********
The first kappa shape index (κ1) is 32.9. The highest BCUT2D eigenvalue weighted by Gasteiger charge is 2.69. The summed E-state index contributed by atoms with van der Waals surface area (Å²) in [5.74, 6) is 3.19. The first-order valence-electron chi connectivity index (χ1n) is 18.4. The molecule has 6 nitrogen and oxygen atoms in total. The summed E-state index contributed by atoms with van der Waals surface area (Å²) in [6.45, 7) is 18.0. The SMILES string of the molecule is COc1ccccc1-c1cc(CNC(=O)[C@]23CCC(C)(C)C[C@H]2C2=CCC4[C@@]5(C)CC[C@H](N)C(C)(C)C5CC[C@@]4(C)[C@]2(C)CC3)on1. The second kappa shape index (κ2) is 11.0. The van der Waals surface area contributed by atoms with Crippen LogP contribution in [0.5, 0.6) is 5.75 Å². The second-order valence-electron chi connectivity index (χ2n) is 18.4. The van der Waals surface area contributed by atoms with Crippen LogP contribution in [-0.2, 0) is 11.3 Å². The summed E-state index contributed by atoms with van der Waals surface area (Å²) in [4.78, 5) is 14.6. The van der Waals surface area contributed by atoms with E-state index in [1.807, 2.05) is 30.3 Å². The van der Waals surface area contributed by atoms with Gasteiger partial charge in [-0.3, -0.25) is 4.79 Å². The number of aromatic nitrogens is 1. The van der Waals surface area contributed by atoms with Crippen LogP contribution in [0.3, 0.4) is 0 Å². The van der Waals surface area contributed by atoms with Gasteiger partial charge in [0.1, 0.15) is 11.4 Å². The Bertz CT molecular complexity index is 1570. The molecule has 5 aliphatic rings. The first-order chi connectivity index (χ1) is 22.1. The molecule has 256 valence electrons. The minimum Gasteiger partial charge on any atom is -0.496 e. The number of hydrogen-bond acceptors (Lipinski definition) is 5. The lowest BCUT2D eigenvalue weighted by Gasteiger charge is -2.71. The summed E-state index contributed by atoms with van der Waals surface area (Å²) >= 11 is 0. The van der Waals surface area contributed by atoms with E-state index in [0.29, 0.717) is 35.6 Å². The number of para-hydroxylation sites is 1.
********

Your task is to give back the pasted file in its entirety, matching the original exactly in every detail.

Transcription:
The first kappa shape index (κ1) is 32.9. The highest BCUT2D eigenvalue weighted by Gasteiger charge is 2.69. The summed E-state index contributed by atoms with van der Waals surface area (Å²) in [5.74, 6) is 3.19. The first-order valence-electron chi connectivity index (χ1n) is 18.4. The molecule has 6 nitrogen and oxygen atoms in total. The summed E-state index contributed by atoms with van der Waals surface area (Å²) in [6.45, 7) is 18.0. The SMILES string of the molecule is COc1ccccc1-c1cc(CNC(=O)[C@]23CCC(C)(C)C[C@H]2C2=CCC4[C@@]5(C)CC[C@H](N)C(C)(C)C5CC[C@@]4(C)[C@]2(C)CC3)on1. The second kappa shape index (κ2) is 11.0. The van der Waals surface area contributed by atoms with Crippen LogP contribution in [0.5, 0.6) is 5.75 Å². The second-order valence-electron chi connectivity index (χ2n) is 18.4. The van der Waals surface area contributed by atoms with Crippen LogP contribution in [-0.2, 0) is 11.3 Å². The summed E-state index contributed by atoms with van der Waals surface area (Å²) in [4.78, 5) is 14.6. The van der Waals surface area contributed by atoms with E-state index in [1.807, 2.05) is 30.3 Å². The van der Waals surface area contributed by atoms with Gasteiger partial charge in [-0.3, -0.25) is 4.79 Å². The number of aromatic nitrogens is 1. The van der Waals surface area contributed by atoms with Crippen LogP contribution in [0.3, 0.4) is 0 Å². The van der Waals surface area contributed by atoms with Gasteiger partial charge in [0.1, 0.15) is 11.4 Å². The Bertz CT molecular complexity index is 1570. The molecule has 5 aliphatic rings. The first-order chi connectivity index (χ1) is 22.1. The molecule has 256 valence electrons. The minimum Gasteiger partial charge on any atom is -0.496 e. The number of hydrogen-bond acceptors (Lipinski definition) is 5. The lowest BCUT2D eigenvalue weighted by Gasteiger charge is -2.71. The summed E-state index contributed by atoms with van der Waals surface area (Å²) >= 11 is 0. The van der Waals surface area contributed by atoms with E-state index in [0.29, 0.717) is 35.6 Å². The number of para-hydroxylation sites is 1.